Indonesian NTSC Cites Pilot Error In Lion Air Accident | Aero-News Network
Aero-News Network
RSS icon RSS feed
podcast icon MP3 podcast
Subscribe Aero-News e-mail Newsletter Subscribe

Airborne Unlimited -- Recent Daily Episodes

Episode Date

Monday

Tuesday

Wednesday

Thursday

Friday

Airborne On ANN

Airborne 07.20.15

Airborne 07.21.15

Airborne 07.22.15

Airborne 07.23.15

Airborne 07.24.15

Airborne Hi-Def On YouTube

Airborne 07.20.15

Airborne 07.21.15

Airborne 07.22.15

Airborne 07.23.15

Airborne 07.24.15

EAA/ANN AirVenture Innovation Preview

AIP-#1 Vimeo

AIP-#2 Vimeo

AIP-Part 1 YouTube

AIP-Part 2 YouTube

Sat, May 18, 2013

Indonesian NTSC Cites Pilot Error In Lion Air Accident

Boeing 737 Missed Its Approach And Wound Up In The Ocean In Bali

The Indonesian National Transportation Safety Committee (NTSC) says in a preliminary report that pilot error is a factor in an accident which resulted in a nearly-new airplane winding up in the ocean near Bali International Airport April 13.

According to the report, "The Second in Command (SIC) was the Pilot Flying (PF) and the Pilot in Command (PIC) was the Pilot Monitoring (PM). The flight from the departure until the start of approach was uneventful.

"The aircraft followed the VOR DME runway 09 instrument approach procedure. The weather while the aircraft was on final was raining. During the approach the SIC mentioned that the runway was not in sight twice. At 0708 UTC, when the aircraft was at approximately 1,300 ft, the Ngurah Tower controller saw the aircraft on final and gave a landing clearance with additional information that the wind condition was 120° / 05 kts.

"At 0710 UTC, the aircraft impacted to the water. The aircraft came to a stop facing north about 20 meters from the shore or approximately 300 meters south west of the runway 09 threshold. A pilot of an aircraft which was awaiting take-off and held short on runway 09 informed the Ngurah Tower controller that the Lion Air aircraft had crashed into the sea near the beginning of runway 09. The Ngurah Tower controller looked at the position as informed and saw the Lion Air aircraft tail section outside the airport fence.

"At 0711 UTC, the Ngurah Tower controller pressed the crash bell and then communicated to the Airport Rescue and Fire Fighting (ARFF) via direct line about the accident. At 0713 UTC the rescue team departed from the ARFF station. At 0715 UTC, the ARFF arrived on the accident site and conducted rescue operations. At 0755 UTC, all occupants were completely evacuated, the injured passengers were taken to the nearest hospitals and uninjured occupants to the airport crisis center.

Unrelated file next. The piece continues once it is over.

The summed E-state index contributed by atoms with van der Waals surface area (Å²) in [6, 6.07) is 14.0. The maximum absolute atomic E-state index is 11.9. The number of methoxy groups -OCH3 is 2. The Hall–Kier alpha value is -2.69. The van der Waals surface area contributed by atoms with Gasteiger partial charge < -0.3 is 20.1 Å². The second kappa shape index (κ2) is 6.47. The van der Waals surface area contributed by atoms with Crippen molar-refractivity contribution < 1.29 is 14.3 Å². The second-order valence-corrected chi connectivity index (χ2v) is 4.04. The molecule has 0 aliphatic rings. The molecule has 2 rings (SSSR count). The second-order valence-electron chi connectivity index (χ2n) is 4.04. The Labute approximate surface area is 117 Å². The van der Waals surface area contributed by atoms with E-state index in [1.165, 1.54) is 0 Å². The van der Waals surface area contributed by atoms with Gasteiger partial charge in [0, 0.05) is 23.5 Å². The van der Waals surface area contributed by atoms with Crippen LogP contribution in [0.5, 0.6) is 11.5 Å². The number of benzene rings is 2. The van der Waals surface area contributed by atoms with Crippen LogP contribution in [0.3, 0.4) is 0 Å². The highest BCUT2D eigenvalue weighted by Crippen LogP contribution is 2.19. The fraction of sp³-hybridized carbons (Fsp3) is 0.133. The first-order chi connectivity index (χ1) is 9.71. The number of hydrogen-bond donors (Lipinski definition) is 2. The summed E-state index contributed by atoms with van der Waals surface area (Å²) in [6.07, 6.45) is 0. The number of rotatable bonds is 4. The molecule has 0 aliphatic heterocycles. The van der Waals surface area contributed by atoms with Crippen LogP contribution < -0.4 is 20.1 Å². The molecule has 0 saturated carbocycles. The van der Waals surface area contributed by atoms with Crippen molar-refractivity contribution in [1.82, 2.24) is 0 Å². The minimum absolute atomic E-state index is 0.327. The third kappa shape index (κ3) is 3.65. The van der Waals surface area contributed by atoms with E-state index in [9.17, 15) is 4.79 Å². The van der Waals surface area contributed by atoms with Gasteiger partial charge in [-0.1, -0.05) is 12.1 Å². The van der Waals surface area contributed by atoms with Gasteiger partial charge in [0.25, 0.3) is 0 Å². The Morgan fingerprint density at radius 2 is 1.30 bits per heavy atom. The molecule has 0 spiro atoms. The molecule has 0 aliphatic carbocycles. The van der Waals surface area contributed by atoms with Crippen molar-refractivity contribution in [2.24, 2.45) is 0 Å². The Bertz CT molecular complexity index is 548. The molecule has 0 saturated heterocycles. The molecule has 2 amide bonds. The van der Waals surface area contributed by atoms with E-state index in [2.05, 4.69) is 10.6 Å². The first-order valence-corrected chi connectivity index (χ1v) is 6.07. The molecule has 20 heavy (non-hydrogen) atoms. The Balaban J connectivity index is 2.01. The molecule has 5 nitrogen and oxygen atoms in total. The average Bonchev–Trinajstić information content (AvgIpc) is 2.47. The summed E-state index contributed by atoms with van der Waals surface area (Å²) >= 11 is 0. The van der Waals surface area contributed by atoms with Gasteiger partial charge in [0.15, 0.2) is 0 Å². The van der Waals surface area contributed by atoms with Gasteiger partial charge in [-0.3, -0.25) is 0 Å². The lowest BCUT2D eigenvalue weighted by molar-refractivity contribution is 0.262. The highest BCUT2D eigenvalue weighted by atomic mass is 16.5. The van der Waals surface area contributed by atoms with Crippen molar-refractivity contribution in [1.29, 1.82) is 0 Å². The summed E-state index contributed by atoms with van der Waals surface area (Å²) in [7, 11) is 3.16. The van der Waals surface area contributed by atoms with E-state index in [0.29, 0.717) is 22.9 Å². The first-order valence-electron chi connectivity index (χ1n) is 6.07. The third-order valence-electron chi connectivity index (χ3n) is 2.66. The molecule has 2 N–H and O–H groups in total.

"Four passengers suffered serious injury and the others were minor or no injury. The aircraft was substantially damaged and submerged into shallow water."

According to the report, the 24-year-old co-pilot had a total of 1,200 hours in his logbook, with 923 in type. Data from the CVR indicates that the co-pilot gave control of the airplane back to the flight's captain at about 150 feet of altitude just before the plane impacted the water. The captain had given a "Go Around" command as the ground proximity alarm indicated that the airplane was just 20 feet off the ground.

The 737 had come off the Boeing assembly line February 19, 2013. It had accumulated only 142 hours and 37 minutes of flying time before the accident.

(Image from NTSC report)

FMI: Full Report

Advertisement

More News

Airborne At OSH15 Day 5 Redux: Inhofe's Mission, NextGen GA Fund, New Kitfox

Also: Cicare 8, Switchblade Update, Beringer Alaskan Bush Gear, Jack Pelton Interview - Final E-I-C Note: Regularly Daily Airborne Unlimited Programming will resume this Monday now>[...]

ANN's Daily Aero-Linx (08.01.15)

The BD-5 Web Site The official home of the BD-5 network, the purpose of this web site is to provide information about the Bede Aircraft BD-5, an experimental, homebuilt, single-sea>[...]

ANN's Daily Aero-Term (08.01.15): Notice To Airmen (NOTAM)

A notice containing information (not known sufficiently in advance to publicize by other means) concerning the establishment, condition, or change in any component (facility, servi>[...]

Aero-News: Quote Of The Day (08.01.15)

"The fairing separation is one of our very first critical events. If it doesn't work as planned, it's probable the mission cannot continue." Source: Mike Hawes, Lockheed Martin Ori>[...]

ANN FAQ: Aero-Twitters Offer Instant Alerts For Breaking News

Say Hello To Aero-Twitter! Twitter is designed to work on a mobile phone as well as on a computer (and can be accessed via your IM clients). All Twitter messages (called "Tweets", >[...]

blog comments powered by Disqus



Advertisement

Advertisement

Podcasts

Advertisement

© 2007 - 2015 Web Development & Design by Pauli Systems, LC